January 30, 2018 –
I have been participating in the activities of the World Economic Forum since I was named a Young Global Leader (YGL) in 2002, and have attended their annual conference in Davos many times since then. I have had the privilege of being part of the transformative YGL program with several hundred other YGLs. While Davos is a gathering that is criticized by some as elitist, I have always found it inspiring to meet, discuss and hear from thoughtful people there, and 2018 was no different.
Here are my reflections based on my weeklong journey:
-Indians@Davos was ubiquitous: From the opening plenary by Prime Minister Narendra Modi, through the fireside chat with Bollywood superstar and Crystal award winner Shahrukh Khan, to CEOs like Satya Nadella of Microsoft, Sundar Pichai from Google, and healthcare pioneers like Dr. Atul Gawande, leaders from India and the Indian diaspora featured prominently on the agenda;
-The conscience moment around technology was evident: From sessions like In Technology we Trust?, Ethical by Design: Embedding Values in Technology, and A Search for Unicorns and the Building of Society 5.0, a Reuters panel I participated in, attendees were thoughtfully & passionately examining the responsibility of the technology industry;
-AI and Blockchain dominated the discussion: When it came to transformative technology trends, there were two main topics – AI and Blockchain. Sessions like Putting Jobs out of Work and The Future of Work: Automation or Augmentation examined both sides of the labor equation, while Generation AI and AI and Diagnosis explored the mainstream impact of AI. Sessions like Blockchain: A New Operating System for Society and The Crypto-Asset Bubble explored both the enduring role as well as the hype manifestation of the Internet’s new trust protocol;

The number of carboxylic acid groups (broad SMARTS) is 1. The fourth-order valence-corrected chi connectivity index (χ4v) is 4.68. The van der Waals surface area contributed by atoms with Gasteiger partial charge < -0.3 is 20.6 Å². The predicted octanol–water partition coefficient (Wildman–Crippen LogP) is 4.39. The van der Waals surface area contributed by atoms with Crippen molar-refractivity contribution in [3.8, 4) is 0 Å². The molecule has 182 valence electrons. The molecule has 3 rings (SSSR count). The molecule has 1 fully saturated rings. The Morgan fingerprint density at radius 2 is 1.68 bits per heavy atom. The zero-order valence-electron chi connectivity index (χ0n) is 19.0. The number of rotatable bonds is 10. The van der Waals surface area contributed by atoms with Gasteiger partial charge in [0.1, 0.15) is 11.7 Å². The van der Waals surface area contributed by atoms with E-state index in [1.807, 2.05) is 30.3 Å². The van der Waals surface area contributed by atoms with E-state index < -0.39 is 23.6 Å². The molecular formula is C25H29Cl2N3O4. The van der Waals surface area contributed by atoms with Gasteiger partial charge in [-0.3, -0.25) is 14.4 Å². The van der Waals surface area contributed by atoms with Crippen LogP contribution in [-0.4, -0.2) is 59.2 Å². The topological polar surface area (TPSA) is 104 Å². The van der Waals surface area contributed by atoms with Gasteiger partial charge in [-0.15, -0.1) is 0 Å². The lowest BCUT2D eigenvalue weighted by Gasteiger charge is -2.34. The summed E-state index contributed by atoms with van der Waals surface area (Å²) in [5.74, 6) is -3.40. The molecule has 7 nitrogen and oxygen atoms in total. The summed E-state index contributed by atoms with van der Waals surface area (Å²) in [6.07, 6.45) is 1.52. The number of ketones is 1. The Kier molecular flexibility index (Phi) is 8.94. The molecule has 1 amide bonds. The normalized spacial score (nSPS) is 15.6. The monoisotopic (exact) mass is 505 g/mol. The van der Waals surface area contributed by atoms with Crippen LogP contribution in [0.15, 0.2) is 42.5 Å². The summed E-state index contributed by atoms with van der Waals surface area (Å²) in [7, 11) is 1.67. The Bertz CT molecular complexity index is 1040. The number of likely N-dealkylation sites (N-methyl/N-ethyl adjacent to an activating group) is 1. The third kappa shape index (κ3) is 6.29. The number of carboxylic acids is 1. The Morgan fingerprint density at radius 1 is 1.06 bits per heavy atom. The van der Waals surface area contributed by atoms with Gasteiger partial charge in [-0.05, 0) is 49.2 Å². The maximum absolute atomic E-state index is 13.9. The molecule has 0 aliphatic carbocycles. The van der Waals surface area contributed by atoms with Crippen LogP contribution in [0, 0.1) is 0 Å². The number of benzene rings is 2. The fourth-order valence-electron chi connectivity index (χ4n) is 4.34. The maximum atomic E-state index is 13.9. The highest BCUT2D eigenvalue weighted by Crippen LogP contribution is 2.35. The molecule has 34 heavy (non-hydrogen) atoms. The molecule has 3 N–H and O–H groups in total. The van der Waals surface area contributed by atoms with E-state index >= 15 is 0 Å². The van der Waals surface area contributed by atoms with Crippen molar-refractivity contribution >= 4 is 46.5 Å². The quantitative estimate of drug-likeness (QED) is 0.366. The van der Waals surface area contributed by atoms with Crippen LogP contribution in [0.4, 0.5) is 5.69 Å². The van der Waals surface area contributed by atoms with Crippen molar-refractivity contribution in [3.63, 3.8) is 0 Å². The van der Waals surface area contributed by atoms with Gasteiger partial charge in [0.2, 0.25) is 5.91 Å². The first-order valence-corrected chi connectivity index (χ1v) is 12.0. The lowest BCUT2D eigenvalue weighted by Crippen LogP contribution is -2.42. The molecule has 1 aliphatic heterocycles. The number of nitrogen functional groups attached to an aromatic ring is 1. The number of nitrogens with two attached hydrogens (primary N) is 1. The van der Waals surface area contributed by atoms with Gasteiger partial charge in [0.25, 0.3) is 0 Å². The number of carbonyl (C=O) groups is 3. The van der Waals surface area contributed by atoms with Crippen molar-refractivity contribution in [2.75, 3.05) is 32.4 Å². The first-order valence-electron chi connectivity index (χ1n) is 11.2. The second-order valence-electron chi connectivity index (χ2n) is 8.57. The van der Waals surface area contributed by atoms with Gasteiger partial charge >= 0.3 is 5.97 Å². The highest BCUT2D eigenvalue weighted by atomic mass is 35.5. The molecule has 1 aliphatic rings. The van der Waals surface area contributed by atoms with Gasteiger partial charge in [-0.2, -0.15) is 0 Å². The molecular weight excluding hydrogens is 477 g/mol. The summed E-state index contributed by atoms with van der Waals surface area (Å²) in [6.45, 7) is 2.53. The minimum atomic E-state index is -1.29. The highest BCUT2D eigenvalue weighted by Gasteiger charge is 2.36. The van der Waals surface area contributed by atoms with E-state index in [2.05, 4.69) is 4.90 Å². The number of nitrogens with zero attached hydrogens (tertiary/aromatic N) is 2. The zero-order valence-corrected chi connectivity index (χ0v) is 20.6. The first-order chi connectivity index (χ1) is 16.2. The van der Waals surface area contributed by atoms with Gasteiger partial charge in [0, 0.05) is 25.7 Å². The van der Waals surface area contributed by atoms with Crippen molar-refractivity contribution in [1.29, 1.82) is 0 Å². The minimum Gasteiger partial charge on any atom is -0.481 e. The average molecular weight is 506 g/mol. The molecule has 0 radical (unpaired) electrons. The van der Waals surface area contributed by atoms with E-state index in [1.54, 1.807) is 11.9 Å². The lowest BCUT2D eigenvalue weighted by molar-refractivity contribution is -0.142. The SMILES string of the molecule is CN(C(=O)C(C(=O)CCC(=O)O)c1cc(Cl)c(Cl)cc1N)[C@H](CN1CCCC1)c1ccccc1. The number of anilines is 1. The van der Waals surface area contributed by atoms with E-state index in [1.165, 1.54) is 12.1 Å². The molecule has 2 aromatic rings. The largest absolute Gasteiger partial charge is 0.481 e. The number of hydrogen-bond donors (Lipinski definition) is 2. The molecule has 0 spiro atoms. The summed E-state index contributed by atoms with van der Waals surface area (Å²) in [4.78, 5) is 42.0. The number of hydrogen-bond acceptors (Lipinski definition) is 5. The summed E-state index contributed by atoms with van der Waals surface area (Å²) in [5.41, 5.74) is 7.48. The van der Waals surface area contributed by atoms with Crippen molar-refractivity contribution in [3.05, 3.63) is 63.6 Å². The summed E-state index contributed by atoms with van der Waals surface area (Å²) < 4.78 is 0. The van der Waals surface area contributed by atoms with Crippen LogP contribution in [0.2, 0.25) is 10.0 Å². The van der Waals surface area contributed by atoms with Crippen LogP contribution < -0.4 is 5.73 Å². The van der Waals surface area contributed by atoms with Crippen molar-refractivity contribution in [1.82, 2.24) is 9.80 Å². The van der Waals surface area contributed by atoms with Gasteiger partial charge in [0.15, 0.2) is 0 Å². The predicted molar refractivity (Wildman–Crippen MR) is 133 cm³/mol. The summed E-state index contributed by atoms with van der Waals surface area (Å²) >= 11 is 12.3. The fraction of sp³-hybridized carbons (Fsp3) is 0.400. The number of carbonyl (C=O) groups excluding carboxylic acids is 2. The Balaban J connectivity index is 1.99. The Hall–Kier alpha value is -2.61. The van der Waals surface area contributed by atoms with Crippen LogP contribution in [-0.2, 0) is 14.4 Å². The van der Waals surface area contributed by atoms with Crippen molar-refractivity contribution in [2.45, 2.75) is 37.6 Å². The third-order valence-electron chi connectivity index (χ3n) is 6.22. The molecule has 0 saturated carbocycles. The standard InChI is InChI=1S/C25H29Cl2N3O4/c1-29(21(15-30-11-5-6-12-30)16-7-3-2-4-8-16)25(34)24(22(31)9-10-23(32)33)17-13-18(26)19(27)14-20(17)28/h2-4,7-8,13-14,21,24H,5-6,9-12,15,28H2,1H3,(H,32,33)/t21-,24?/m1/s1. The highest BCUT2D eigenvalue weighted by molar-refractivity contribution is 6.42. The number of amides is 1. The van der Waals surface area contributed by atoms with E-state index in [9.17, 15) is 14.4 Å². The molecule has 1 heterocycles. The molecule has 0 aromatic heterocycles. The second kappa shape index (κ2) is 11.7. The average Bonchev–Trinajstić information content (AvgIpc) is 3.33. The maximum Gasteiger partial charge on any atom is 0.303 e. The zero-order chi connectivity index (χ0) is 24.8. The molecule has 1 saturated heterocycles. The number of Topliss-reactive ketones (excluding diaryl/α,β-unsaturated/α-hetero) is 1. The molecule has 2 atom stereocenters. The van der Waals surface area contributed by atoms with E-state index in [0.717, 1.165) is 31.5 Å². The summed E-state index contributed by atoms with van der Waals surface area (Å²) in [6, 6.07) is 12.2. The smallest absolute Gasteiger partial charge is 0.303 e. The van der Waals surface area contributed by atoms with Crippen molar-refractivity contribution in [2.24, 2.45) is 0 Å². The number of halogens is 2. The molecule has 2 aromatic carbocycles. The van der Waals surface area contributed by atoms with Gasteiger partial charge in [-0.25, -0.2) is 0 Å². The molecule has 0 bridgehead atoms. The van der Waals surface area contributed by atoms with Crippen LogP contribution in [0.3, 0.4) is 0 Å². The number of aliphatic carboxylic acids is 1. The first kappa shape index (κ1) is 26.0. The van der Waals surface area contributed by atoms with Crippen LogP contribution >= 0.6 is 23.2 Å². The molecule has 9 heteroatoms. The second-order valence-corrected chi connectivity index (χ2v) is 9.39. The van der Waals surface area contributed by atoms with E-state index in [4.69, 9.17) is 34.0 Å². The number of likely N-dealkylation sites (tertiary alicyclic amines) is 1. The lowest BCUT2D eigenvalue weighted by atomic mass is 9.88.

-Futurists got their time in the limelight: Attendees were treated to a peek at the future at sessions like From Flying Cars to Drone Delivery, The Space Economy Takes Off, Paving the Way for Autonomous Transport, and Tasting the Future of Food;
-We left with ideas on how to become better leaders: Through the insights shared by speakers on The Science of Empathy, Unlocking your Creative Edge, The Evolution of Consciousness, The Mindful Leader, Zero-Sum Parenting, and Secrets to a Long and Happy Life, attendees were able to challenge their assumptions and get tips to living a richer life.
After my week in Davos, I’m back to reality as an early-stage venture capitalist in Silicon Valley (without having slipped once in the snow, quite an achievement in itself), convinced that Mahatma Gandhi’s motto of be the change you want to see in the world is relevant more than ever today. For venture capitalists that means being true to their people-first view of innovation and having the courage to look around the corner and for entrepreneurs it means continuing to dream big.